In our tradition, Abraham is famous for many things. He stands for justice. He is hospitable. He has perfect faith. But along with these litany of famous virtues, Abraham is known for something else: he is our tradition’s model for how we should choose our lodgings when traveling and what it means to be a good guest.
According to our ancient rabbis, humility and travel are intricately connected. If a person grows accustomed to staying in a certain house or inn, he must keep staying there. There are a number of reasons for why this is. First, it doesn't look good to the owner of the lodging if you suddenly abandon him. But perhaps more importantly, it makes you, the traveler, look fickle and hard to please.
Reflecting back on this idea, our rabbis point to Abraham’s loyalty as a model that all travelers should follow. As the story goes, God calls Abraham and tells him to leave his home in the Mesopotamian city of Ur to follow God to the land of Canaan. Abraham agrees and journeys with his family. However, as soon as he arrives, he is faced with a major challenge; there is a severe famine in the land and he must leave his newfound home and travel to Egypt.
Eventually Abraham is able to return, and it is during this journey home that our rabbis uncover Abraham’s dedication to his hosts. The Torah reads:
From Egypt, Abram went up into the Negeb, with his wife and all that he possessed, together with Lot...And he proceeded by stages from the Negeb as far as Bethel, to the place where his tent had been formerly, between Bethel and Ai, the site of the altar that he had built there at first; and there Abram invoked the LORD by name. (Genesis 13:1,3-4)
Looking closely at this account they imagine that Abraham retraced his steps. He stopped in the same places he had on the way to Egypt, pitching his tent on the same land and staying with the same people. If he had a good experience on the way down, why wouldn’t he stay there on his way back? But even if the experience wasn't so good, he still owed his business to the hosts that previously given him hospitality.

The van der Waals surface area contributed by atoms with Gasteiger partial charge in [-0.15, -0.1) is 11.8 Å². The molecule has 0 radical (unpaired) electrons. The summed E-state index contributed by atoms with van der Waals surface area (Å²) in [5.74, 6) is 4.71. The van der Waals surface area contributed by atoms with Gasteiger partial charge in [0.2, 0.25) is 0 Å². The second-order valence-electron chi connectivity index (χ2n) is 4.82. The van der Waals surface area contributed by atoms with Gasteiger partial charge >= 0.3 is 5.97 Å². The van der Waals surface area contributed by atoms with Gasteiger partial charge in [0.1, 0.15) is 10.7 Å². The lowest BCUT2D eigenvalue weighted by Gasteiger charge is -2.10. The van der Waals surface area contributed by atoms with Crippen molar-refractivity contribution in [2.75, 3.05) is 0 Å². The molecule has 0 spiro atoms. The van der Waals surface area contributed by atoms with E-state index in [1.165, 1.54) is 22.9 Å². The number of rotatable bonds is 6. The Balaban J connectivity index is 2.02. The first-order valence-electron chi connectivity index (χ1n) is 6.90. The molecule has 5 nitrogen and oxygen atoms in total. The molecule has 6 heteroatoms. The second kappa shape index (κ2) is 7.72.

As Rashi explains:
When he returned from Egypt to the land of Canaan he went and lodged in the same inns as he had stayed when he travelled to Egypt. This teaches you good manners: that one should not change his inn (See Arachin 16b)
However, Abraham’s model is not universal. There are times when travellers like Abraham should not return to the same place. What if they are treated badly? What if it is unsafe? What if there is new ownership? Reflecting on what would make someone switch housing during their travels, our Rabbis lay out two interesting possibilities.
According to one opinion, one should not return to the same inn if he or a member of his family is struck by his host. In another opinion, he should leave if he feels that he is not welcome. They use the metaphor of a host “putting a bag on a person’s back” and sending him on his way.
Over the course of time, other great thinkers have weighed in about what they think are grounds for changing their lodging. Perhaps the most fitting answer and one that deals with our world today appeared in the writings of the Eitz Yosef, the 19th century Russian Talmudist Enoch Zundel ben Joseph.
He explains that there is an opinion that if one sees his host mistreating his wife, one must rebuke him and afterwards he can boycott the establishment. As he warns, when we see someone treating another badly we don't always speak up. If it was our own wife we would've raised hell, but since it's happening in someone else's household we remain silent. However, we are part of a tradition that demands that we raise our voice when we see injustice and abuse. The owner of the inn must understand that his actions cannot be tolerated and it is our job to tell him. If it means offending him, giving him a bad reputation, or taking money away from him, then it is worth it. Our priority is to help another in need.
The Eitz Yosef reminds us that we stand in the footsteps of Moses who when he saw two Israelites quarreling, decided to get in the middle of their dispute and say something (Exodus 2:13). He understood that sometimes “staying out of it” is not an option and a private dispute or a third party interaction should be our problem. It is our obligation to get involved.
We live in a world that needs the Eitz Yosef’s teaching more than ever. Too many of us witness horrible acts toward others and say nothing. We stand silent as we hear a woman harassed on the train. Many hear about sexual assault and shut our ears, assuming it is not our place to intervene. Others suspect domestic violence down the street and turn a blind eye.
The Talmud, inspired by Abraham, teaches us that we should be open to others actions around us and put up with their faults, but the Eitz Yosef tells us that there are limits to our tolerance. Our role is to intrude, to butt in, to intervene. If we are really stewards of the just society of which we dream, then there is nothing too personal, too private, top domestic for our attention. A stranger’s problem must become our own.